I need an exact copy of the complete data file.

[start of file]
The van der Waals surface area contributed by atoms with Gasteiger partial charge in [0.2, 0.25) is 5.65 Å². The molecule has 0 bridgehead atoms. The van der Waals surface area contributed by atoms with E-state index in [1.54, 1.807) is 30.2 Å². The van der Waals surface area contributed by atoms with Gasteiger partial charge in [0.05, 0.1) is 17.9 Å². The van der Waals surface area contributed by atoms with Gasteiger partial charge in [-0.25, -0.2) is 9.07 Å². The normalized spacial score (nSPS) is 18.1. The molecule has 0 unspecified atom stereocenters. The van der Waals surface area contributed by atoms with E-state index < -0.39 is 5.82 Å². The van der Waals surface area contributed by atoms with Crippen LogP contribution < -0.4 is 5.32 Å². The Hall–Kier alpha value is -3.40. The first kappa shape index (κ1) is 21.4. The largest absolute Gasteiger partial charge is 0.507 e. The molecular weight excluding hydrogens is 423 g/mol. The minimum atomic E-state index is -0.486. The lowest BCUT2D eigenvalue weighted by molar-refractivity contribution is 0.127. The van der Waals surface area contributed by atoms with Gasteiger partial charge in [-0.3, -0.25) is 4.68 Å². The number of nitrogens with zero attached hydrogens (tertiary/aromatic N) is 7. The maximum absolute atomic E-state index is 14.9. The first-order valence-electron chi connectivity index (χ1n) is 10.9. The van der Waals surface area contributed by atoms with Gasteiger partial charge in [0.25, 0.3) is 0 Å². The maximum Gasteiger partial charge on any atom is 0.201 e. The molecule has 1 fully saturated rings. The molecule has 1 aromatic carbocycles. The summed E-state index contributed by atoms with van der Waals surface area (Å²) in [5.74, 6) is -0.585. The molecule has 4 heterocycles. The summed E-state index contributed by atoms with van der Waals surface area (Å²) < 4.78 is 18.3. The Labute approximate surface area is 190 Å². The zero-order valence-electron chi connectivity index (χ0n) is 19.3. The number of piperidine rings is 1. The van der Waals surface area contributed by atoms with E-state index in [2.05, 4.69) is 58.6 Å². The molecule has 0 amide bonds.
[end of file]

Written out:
The van der Waals surface area contributed by atoms with Gasteiger partial charge in [0.2, 0.25) is 5.65 Å². The molecule has 0 bridgehead atoms. The van der Waals surface area contributed by atoms with E-state index in [1.54, 1.807) is 30.2 Å². The van der Waals surface area contributed by atoms with Gasteiger partial charge in [0.05, 0.1) is 17.9 Å². The van der Waals surface area contributed by atoms with Gasteiger partial charge in [-0.25, -0.2) is 9.07 Å². The normalized spacial score (nSPS) is 18.1. The molecule has 0 unspecified atom stereocenters. The van der Waals surface area contributed by atoms with E-state index < -0.39 is 5.82 Å². The van der Waals surface area contributed by atoms with Crippen LogP contribution < -0.4 is 5.32 Å². The Hall–Kier alpha value is -3.40. The first kappa shape index (κ1) is 21.4. The largest absolute Gasteiger partial charge is 0.507 e. The molecular weight excluding hydrogens is 423 g/mol. The minimum atomic E-state index is -0.486. The lowest BCUT2D eigenvalue weighted by molar-refractivity contribution is 0.127. The van der Waals surface area contributed by atoms with Gasteiger partial charge in [-0.3, -0.25) is 4.68 Å². The number of nitrogens with zero attached hydrogens (tertiary/aromatic N) is 7. The maximum absolute atomic E-state index is 14.9. The first-order valence-electron chi connectivity index (χ1n) is 10.9. The van der Waals surface area contributed by atoms with Gasteiger partial charge in [0.25, 0.3) is 0 Å². The maximum Gasteiger partial charge on any atom is 0.201 e. The molecule has 1 fully saturated rings. The molecule has 1 aromatic carbocycles. The summed E-state index contributed by atoms with van der Waals surface area (Å²) in [5.74, 6) is -0.585. The molecule has 4 heterocycles. The summed E-state index contributed by atoms with van der Waals surface area (Å²) < 4.78 is 18.3. The Labute approximate surface area is 190 Å². The zero-order valence-electron chi connectivity index (χ0n) is 19.3. The number of piperidine rings is 1. The van der Waals surface area contributed by atoms with E-state index in [2.05, 4.69) is 58.6 Å². The molecule has 0 amide bonds.